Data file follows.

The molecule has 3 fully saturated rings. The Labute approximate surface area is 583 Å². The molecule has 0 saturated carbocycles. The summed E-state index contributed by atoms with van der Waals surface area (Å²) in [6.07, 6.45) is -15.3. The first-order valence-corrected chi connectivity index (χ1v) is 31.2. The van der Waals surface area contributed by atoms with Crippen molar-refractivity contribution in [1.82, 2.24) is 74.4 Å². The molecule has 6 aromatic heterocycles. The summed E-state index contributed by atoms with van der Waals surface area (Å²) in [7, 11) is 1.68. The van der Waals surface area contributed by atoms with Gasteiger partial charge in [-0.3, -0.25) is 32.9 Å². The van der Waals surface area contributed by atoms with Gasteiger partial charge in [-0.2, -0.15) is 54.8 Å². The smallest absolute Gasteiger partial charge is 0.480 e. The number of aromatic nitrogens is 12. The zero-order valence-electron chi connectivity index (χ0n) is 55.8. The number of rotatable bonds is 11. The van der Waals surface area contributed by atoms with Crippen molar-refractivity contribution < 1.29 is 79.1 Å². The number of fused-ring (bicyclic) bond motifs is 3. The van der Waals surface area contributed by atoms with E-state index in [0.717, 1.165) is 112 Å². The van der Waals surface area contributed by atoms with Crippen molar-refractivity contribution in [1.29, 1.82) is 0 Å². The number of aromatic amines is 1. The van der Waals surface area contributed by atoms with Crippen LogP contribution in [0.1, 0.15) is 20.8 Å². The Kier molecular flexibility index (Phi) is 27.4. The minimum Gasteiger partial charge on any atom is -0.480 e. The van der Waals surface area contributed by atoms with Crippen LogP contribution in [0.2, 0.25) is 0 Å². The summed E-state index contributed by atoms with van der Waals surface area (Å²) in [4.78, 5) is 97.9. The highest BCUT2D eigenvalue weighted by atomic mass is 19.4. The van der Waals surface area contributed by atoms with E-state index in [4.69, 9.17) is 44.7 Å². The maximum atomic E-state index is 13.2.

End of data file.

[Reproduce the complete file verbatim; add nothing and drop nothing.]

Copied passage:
The molecule has 3 fully saturated rings. The Labute approximate surface area is 583 Å². The molecule has 0 saturated carbocycles. The summed E-state index contributed by atoms with van der Waals surface area (Å²) in [6.07, 6.45) is -15.3. The first-order valence-corrected chi connectivity index (χ1v) is 31.2. The van der Waals surface area contributed by atoms with Crippen molar-refractivity contribution in [1.82, 2.24) is 74.4 Å². The molecule has 6 aromatic heterocycles. The summed E-state index contributed by atoms with van der Waals surface area (Å²) in [7, 11) is 1.68. The van der Waals surface area contributed by atoms with Gasteiger partial charge in [-0.3, -0.25) is 32.9 Å². The van der Waals surface area contributed by atoms with Gasteiger partial charge in [-0.2, -0.15) is 54.8 Å². The smallest absolute Gasteiger partial charge is 0.480 e. The number of aromatic nitrogens is 12. The zero-order valence-electron chi connectivity index (χ0n) is 55.8. The number of rotatable bonds is 11. The van der Waals surface area contributed by atoms with Crippen molar-refractivity contribution < 1.29 is 79.1 Å². The number of fused-ring (bicyclic) bond motifs is 3. The van der Waals surface area contributed by atoms with E-state index in [0.717, 1.165) is 112 Å². The van der Waals surface area contributed by atoms with Crippen molar-refractivity contribution in [1.29, 1.82) is 0 Å². The number of aromatic amines is 1. The van der Waals surface area contributed by atoms with Crippen LogP contribution in [0.1, 0.15) is 20.8 Å². The Kier molecular flexibility index (Phi) is 27.4. The minimum Gasteiger partial charge on any atom is -0.480 e. The van der Waals surface area contributed by atoms with Crippen LogP contribution in [0.2, 0.25) is 0 Å². The summed E-state index contributed by atoms with van der Waals surface area (Å²) in [4.78, 5) is 97.9. The highest BCUT2D eigenvalue weighted by atomic mass is 19.4. The van der Waals surface area contributed by atoms with E-state index in [4.69, 9.17) is 44.7 Å². The maximum atomic E-state index is 13.2.